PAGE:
• Dr. Civitelli, ASBMR President 2013-2014, Letter Two

    Type Size

    President’s Message to Membership
    May 2014
    Roberto Civitelli

    In the few short months since my last letter, I can report that the Society has been quite busy!  In this letter, I would like to give you a further update on our finances and on the 2014 Annual Meeting, which is fast approaching.

    More on ASBMR Financial Health

    As mentioned in my previous letter, the unfavorable environment for research funding over the past several years has forced the Society leadership, Finance Committee and staff to spend a great deal of time at the end of 2013 and the beginning of 2014 evaluating how best to decrease spending, which has been achieved in part by redistributing effort of some staff members, increasing efficiencies in many activities and carefully re-considering the costs of long-standing programs.  In parallel to spending cuts, a Development Work Group has been at work to identify new mechanisms of funding from industry, individuals and other private sources, and will make recommendations soon. Budget forecast at this point in time indicates that the Society has done a stellar job managing expenses in light of revenue reductions. 

    In a further effort to review our expense structure and fulfill our financial responsibilities to the membership, the ASBMR leadership has performed an analysis of professional and scientific organizations comparable to ASBMR using publicly available US tax filing records, focusing on expenditures for personnel and management/administration.  Within the limitations of this type of analysis, related to the difficulty in deriving data from self-reported tax filings documents, different management models and membership size, the results show that ASBMR is very much in line with most of our "peers" as far as how much we spend for personnel and management fees, as a percentage of total expenses (39% in 2012).  It is interesting (and reassuring) to note that even organizations that are self-managed and those that are serviced by not-for-profit organizations spend approximately the same percentage of their income in personnel and management/administration as ASBMR, which is managed by SmithBucklin, a for-profit company. We do realize and accept that ASBMR has to pay fees for the services provided by SmithBucklin, but the quality of those services and the professionalism of the personnel fully justify those expenses, which are quite comparable to what peer organizations also pay for management services.  The Society’s leadership takes our financial health very seriously, and has always made it a priority to practice judicious budgeting and expense management.  You can rest assured that the Executive Committee, Finance Committee and Council are alert and active in overseeing how our financial resources are managed in the best interest of you, our members.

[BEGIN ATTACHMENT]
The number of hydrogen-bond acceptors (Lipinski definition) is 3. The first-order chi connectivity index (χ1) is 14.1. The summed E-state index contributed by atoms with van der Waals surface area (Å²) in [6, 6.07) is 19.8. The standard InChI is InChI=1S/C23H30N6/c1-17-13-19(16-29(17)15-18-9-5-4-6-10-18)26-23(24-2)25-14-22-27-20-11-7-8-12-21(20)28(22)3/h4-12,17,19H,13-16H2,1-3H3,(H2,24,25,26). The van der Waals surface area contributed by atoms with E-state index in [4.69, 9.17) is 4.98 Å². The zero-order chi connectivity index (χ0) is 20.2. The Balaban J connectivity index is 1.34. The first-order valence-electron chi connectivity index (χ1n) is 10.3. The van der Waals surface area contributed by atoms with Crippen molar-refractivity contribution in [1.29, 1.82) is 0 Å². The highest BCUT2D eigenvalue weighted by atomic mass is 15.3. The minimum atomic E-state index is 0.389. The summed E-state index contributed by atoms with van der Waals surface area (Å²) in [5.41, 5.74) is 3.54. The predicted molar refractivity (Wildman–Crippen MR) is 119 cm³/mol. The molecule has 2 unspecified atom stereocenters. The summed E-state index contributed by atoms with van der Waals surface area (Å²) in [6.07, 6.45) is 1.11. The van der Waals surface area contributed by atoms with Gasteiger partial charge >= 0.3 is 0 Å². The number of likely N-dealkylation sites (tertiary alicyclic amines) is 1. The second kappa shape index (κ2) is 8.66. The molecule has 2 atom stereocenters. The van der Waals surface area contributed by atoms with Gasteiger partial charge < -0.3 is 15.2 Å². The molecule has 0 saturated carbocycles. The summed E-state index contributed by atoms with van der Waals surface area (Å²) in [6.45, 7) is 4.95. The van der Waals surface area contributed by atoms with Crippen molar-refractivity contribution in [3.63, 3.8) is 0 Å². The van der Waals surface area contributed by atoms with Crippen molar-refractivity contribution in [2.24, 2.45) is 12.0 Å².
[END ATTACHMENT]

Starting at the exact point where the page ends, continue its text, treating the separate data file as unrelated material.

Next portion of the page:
ASBMR 2014 Annual Meeting

    The abstract deadline has passed and approximately 1500 abstracts were submitted. While this number is marginally lower than last year, there will be an opportunity to submit late-breaking abstracts. The Program Committee, comprised of Ann Schwartz, Eileen Shore and Stuart Ralston, has worked tirelessly to develop an outstanding scientific program for the 2014 Annual Meeting, now available on our website.

    One of the guiding principles followed by the Program Committee has been to emphasize the translation of basic discoveries to clinical research and patient care.  If you have submitted an abstract this year, you may have noted several new categories, organized around three main groups, basic, translational and clinical.  Each group will have an approximately equal number of oral presentations (depending on the merit of submitted abstracts), so that all three main components of the biomedical research process will be appropriately represented.